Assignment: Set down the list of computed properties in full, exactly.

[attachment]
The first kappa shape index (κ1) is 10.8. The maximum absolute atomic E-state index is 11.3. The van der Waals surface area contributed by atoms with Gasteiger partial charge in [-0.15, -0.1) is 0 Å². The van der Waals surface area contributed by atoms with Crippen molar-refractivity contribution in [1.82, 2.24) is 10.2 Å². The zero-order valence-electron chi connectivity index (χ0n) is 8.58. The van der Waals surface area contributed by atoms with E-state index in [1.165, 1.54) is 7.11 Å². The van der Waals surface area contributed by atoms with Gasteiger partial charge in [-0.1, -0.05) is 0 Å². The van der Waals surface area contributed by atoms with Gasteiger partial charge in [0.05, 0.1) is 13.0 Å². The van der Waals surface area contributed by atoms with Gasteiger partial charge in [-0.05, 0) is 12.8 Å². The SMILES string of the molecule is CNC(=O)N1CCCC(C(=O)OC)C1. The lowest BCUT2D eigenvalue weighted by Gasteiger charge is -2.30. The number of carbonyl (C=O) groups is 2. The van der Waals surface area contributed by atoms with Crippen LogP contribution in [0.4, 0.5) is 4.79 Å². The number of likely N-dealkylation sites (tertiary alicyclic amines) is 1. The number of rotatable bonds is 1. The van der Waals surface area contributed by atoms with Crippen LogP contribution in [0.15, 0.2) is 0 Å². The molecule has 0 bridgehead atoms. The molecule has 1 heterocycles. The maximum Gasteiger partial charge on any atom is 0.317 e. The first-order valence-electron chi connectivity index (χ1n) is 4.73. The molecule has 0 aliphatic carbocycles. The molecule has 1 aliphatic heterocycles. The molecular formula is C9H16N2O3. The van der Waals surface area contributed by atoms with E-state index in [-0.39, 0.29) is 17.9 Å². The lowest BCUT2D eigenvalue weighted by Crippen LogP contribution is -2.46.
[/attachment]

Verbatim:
The first kappa shape index (κ1) is 10.8. The maximum absolute atomic E-state index is 11.3. The van der Waals surface area contributed by atoms with Gasteiger partial charge in [-0.15, -0.1) is 0 Å². The van der Waals surface area contributed by atoms with Crippen molar-refractivity contribution in [1.82, 2.24) is 10.2 Å². The zero-order valence-electron chi connectivity index (χ0n) is 8.58. The van der Waals surface area contributed by atoms with E-state index in [1.165, 1.54) is 7.11 Å². The van der Waals surface area contributed by atoms with Gasteiger partial charge in [-0.1, -0.05) is 0 Å². The van der Waals surface area contributed by atoms with Gasteiger partial charge in [0.05, 0.1) is 13.0 Å². The van der Waals surface area contributed by atoms with Gasteiger partial charge in [-0.05, 0) is 12.8 Å². The SMILES string of the molecule is CNC(=O)N1CCCC(C(=O)OC)C1. The lowest BCUT2D eigenvalue weighted by Gasteiger charge is -2.30. The number of carbonyl (C=O) groups is 2. The van der Waals surface area contributed by atoms with Crippen LogP contribution in [0.4, 0.5) is 4.79 Å². The number of likely N-dealkylation sites (tertiary alicyclic amines) is 1. The number of rotatable bonds is 1. The van der Waals surface area contributed by atoms with Crippen LogP contribution in [0.15, 0.2) is 0 Å². The molecule has 0 bridgehead atoms. The molecule has 1 heterocycles. The maximum Gasteiger partial charge on any atom is 0.317 e. The first-order valence-electron chi connectivity index (χ1n) is 4.73. The molecule has 0 aliphatic carbocycles. The molecule has 1 aliphatic heterocycles. The molecular formula is C9H16N2O3. The van der Waals surface area contributed by atoms with E-state index in [-0.39, 0.29) is 17.9 Å². The lowest BCUT2D eigenvalue weighted by Crippen LogP contribution is -2.46.